Imperial nerves were regularly jangled in the Middle East in the years before the war. Germany, new to the imperialist game, and ruled by the capricious Wilhelm II, had provoked alarm by its ambitious, Suez-avoiding, Berlin-to- Baghdad railway (Bagdadbahn) project, the company set up in 1903 to extend German-financed south-east European and Anatolian lines all the way by land to the Persian Gulf, thereby connecting by sea to India. There was some eagerness, moreover, to stir Jihadi unrest among Britain`s 100-million-odd Muslim subjects across Asia and beyond (attracting the lively attention of the novelist-intelligence chief John Buchan, notably in Greenmantle [1916]: `the last dream Germany will part with is the control of the Near East….Germany`s like a scorpion: her sting`s in her tail, and that tail stretches way down into Asia`).

Kaiser Wilhelm II in Jerusalem 1898

Kaiser Wilhelm, abandoning Bismarck`s realpolitik focus on strictly European affairs, pursued wider aspirations of weltpolitik, focusing in particular on the Near East, allying himself with the `Bloody Sultan` Abdul Hamid and visiting him in Constantinople in 1889, travelling through the Levant in 1898 and entering Jerusalem on horseback, conqueror-style, in Prussian military uniform. `Thus`, writes Sean McMeekin (The Berlin-Baghdad Express [2010])`was born Hajji Wilhelm, the mythical Muslim Emperor of Germany` Following his tour, `rumours of the Kaiser`s conversion to Islam spread widely throughout the bazaars of the Middle East`. Abdul Hamid`s particular `brand of resurgent Islam`, McMeekin suggests, `had great potential from the German perspective, for stirring up seditious sentiments among the Muslim subjects of Britain and France. Pan-Islam, spreading eastwards on the Baghdad railway, could be Germany`s ticket to world power` – this Islamic revivalism `veering dangerously close to the great imperial choke point at the Suez Canal`.   Writing in 1909 (The Short Cut to India), David Fraser conveyed the heady expectations – and, for the British, apprehension – attending the railroad`s construction. `The maker of the line is German; by its means Germany is to colonise Asia Minor, reduce Turkey to vassalage, absorb Mesopotamia, oust Great Britain from the Persian Gulf, and finally to extend the mailed fist toward India`.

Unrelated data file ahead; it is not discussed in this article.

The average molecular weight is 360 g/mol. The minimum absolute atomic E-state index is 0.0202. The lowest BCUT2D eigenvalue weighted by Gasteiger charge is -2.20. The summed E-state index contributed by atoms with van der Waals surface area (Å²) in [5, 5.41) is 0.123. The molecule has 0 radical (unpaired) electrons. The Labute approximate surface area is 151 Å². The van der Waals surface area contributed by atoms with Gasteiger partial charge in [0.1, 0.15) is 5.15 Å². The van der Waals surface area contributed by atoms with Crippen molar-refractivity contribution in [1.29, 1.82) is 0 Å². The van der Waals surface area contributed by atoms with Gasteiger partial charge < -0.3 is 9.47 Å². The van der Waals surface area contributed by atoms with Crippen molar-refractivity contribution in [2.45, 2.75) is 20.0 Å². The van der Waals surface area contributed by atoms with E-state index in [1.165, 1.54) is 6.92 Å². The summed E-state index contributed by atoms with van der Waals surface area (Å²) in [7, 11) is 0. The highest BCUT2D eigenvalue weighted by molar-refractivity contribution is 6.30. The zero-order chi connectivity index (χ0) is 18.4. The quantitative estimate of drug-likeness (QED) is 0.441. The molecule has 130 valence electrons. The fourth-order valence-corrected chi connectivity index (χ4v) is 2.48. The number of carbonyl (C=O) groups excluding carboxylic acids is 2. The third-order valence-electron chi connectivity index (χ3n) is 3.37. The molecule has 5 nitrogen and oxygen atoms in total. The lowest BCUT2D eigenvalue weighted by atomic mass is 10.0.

Construction impeded at the Taurus mountain barrier in southern Turkey, with the whole thrust of the project weakened politically by the overthrow of the Sultan by the Young Turks in 1908, the railway failed to reach its intended destination before the War, only reaching Baghdad in 1925, later extending to Basra and the Gulf. The Germans and their Ottoman allies, however, had together manifested hostile, provocative, anti-British ambitions for the Middle East and beyond, as such doing more than any other major powers to alert Britain to her Eastern vulnerabilities.